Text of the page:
Catalogue

COVID-19: Updates on library services and operations.

Empire speaks out : languages of rationalization and self-description in the Russian Empire /
edited by Ilya Gerasimov, Jan Kusber and Alexander Semyonov.
imprint
Leiden ; Boston : Brill ; 2009.
description
vi, 280 p. ; 25 cm.
ISBN
9004175717 (hbk.), 9789004175716 (hbk.)
format(s)
Book
Holdings
More Details
imprint
Leiden ; Boston : Brill ; 2009.
isbn
9004175717 (hbk.)
9789004175716 (hbk.)
contents note
Defining empire in a dialogue. New imperial history and the challenges of empire / Ilya Gerasimov ... [et al.] ; Considerations on imperial comparisons / Ann Laura Stoler -- The challenge of unification and resistance. Governance, education, and the problems of empire in the age of Catherine II / Jan Kusber ; Us and them?: Polish self-descriptions and perceptions of the Russian Empire between homogeneity and diversity (1815-1863) / Hans-Christian Petersen ; Siberian middle ground: languages of rule and accommodation on the Siberian frontier / Sergey Glebov -- The challenge of transformation and rationalization. Russian physical anthropology of the nineteenth-early twentieth centuries: imperial race, colonial other, degenerate types, and the Russian racial body / Marina Mogilner ; The real and live ethnographic map of Russia: the Russian Empire in the mirror of the State Duma / Alexander Semyonov ; Redefining empire: social engineering in late imperial Russia / Ilya Gerasimov.
general note
"Published ... within the collective research project "Languages of Self Description and Representation in the Russian Empire""--T.p. verso.
catalogue key
6946553
 
Includes bibliographical references and index.
A Look Inside
Reviews
Review Quotes
"die Aufsätze führen besser als jede aufgetürmte Abstraktion vor, auf welchen Gleisen sich eine ertragreiche russländische Imperiumsforschung bewegen kann" Matthias Stadelmann, Institut für Geschichte, Friedrich-Alexander-Universität Erlangen-Nürnberg in H-Soz-u-Kult (October 2010)
This item was reviewed in:
Reference & Research Book News, February 2010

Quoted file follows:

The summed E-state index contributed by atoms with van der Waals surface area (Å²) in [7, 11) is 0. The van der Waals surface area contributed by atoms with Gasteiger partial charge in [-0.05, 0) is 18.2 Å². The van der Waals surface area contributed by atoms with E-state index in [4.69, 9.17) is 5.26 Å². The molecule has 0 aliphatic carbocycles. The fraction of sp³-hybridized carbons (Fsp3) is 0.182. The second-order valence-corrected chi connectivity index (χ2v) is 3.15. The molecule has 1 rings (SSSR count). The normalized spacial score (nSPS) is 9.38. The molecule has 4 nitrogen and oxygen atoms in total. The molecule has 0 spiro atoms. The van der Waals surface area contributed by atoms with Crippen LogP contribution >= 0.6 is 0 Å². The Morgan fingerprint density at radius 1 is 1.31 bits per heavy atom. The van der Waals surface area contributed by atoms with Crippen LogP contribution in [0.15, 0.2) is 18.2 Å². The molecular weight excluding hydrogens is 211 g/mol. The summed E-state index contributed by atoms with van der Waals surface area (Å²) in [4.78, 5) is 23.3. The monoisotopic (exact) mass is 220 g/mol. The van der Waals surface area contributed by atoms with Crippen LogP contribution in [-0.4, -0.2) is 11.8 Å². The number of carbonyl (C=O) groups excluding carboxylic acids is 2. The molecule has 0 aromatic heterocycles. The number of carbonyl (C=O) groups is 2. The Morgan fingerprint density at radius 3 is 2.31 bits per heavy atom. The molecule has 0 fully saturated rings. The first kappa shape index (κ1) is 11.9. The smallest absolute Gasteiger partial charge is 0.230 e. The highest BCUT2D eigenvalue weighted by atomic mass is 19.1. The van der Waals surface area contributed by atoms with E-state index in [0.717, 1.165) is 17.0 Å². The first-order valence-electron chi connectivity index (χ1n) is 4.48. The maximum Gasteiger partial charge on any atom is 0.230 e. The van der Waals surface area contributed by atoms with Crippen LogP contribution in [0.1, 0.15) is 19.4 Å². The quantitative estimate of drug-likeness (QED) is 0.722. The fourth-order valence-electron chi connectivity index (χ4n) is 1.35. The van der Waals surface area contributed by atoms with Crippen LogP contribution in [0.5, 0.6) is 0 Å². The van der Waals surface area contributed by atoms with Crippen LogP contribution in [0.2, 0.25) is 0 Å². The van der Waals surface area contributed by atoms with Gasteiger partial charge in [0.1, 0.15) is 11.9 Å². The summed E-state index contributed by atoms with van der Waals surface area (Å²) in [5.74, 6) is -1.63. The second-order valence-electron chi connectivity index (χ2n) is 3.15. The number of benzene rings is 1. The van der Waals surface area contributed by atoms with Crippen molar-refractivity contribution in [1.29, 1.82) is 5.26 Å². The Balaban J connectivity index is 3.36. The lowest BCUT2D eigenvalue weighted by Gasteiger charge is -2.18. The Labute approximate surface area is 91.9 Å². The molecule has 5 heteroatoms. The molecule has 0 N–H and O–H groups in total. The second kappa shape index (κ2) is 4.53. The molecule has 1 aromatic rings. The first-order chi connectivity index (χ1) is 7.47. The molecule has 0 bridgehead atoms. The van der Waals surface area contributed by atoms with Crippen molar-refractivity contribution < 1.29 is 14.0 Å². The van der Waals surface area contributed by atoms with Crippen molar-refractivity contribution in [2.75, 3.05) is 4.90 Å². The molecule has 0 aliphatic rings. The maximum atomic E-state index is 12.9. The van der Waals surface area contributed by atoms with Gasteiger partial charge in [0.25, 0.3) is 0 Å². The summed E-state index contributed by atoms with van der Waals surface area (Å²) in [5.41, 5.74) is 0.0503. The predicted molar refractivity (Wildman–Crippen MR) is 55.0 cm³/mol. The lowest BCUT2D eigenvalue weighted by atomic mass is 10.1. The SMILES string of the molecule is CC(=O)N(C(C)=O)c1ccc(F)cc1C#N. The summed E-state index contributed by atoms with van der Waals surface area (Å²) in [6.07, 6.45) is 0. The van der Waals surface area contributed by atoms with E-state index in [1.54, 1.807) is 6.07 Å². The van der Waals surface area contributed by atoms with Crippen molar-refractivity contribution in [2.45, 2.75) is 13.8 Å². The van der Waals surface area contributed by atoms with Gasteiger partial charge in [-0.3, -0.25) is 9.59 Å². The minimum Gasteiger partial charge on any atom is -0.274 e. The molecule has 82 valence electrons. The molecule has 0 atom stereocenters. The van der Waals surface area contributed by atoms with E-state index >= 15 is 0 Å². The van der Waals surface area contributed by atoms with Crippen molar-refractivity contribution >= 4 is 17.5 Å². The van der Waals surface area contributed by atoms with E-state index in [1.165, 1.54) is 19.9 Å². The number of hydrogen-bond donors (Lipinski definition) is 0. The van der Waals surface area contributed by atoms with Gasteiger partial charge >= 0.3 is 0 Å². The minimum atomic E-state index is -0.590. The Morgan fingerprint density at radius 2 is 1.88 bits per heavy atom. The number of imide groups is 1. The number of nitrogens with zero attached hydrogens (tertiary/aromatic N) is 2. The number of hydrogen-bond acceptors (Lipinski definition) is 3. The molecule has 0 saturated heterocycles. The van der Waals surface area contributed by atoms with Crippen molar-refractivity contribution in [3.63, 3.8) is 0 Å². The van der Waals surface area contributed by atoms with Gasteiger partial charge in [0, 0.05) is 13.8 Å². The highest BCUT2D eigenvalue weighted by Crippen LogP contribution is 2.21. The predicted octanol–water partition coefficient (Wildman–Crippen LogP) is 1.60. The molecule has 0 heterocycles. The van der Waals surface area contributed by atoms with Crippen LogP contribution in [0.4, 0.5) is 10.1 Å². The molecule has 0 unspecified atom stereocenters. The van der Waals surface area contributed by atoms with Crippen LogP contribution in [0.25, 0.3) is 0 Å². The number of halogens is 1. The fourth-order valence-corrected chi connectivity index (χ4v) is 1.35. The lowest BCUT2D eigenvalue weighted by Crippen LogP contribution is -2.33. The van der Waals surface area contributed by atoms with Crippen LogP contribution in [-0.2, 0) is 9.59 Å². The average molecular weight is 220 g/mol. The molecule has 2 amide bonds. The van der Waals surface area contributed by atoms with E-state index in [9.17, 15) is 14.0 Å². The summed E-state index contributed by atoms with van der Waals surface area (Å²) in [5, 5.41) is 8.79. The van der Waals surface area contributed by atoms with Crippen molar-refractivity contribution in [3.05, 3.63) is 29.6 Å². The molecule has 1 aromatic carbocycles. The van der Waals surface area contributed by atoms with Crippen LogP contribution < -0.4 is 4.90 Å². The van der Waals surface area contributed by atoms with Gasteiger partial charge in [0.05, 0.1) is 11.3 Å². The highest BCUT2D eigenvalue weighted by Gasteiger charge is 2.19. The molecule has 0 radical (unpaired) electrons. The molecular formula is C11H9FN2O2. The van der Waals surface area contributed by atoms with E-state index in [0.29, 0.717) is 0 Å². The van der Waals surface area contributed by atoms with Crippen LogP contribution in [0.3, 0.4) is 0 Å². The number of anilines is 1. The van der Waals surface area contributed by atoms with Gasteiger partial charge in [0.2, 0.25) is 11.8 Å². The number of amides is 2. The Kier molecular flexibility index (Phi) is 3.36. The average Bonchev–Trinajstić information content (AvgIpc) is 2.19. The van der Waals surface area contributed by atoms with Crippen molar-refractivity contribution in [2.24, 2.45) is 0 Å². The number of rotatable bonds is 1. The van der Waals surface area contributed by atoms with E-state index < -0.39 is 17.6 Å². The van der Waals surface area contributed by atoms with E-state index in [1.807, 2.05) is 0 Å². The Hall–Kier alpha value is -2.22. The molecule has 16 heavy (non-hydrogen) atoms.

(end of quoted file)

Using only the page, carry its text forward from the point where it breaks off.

To find out how to look for other reviews, please see our guides to finding book reviews in the Sciences or Social Sciences and Humanities.
Summaries
Description for Reader
Students of multinational empires and imperial polities in both Europe and Asia, those interested in Russian and Soviet history, political scientists that study the post-Soviet transition.
Main Description
Historians habitually write about empires that expand, wage wars, and collapse, as if empires were self-evident and self-conscious entities with a distinct and clear sense of purpose. The stories of empires are told in the language of modern nation-centred social sciences: multi-cultural and heterogeneous empires of the past appear either as huge nations with a common language, culture, and territory, or as amalgamations of would-be nations striving to gain independence. Empire Speaks Out reconstructs the historical encounter of the Russian Empire of the seventeenth through the early twentieth centuries with the complex challenge of modernity. It does so by taking the self-awareness of empire seriously, and by looking into how bureaucrats, ideologues, politicians, scholars, and modern professionals described the ethnic, cultural, and social diversity of the empire. Empire then reveals itself not through deliberate and well-conceived actions of some mysterious political body, but as a series of imperial situations that different people encounter and perceive in common categories. The rationalization of previously intuitive social practices as imperial languages is the central theme of the collection. This book is published with support from Volkswagen Foundation, within the collective research project Languages of Self Description and Representation in the Russian Empire
Main Description
This collection turns to different modes of self-representation and self-description of the Russian Empire in an attempt to reveal social practices and processes that are usually ignored by the teleological, nation-centered historical narratives.

This information is provided by a service that aggregates data from review sources and other sources that are often consulted by libraries, and readers. The University does not edit this information and merely includes it as a convenience for users. It does not warrant that reviews are accurate. As with any review users should approach reviews critically and where deemed necessary should consult multiple review sources. Any concerns or questions about particular reviews should be directed to the reviewer and/or publisher.

  link to old catalogue

Report a problem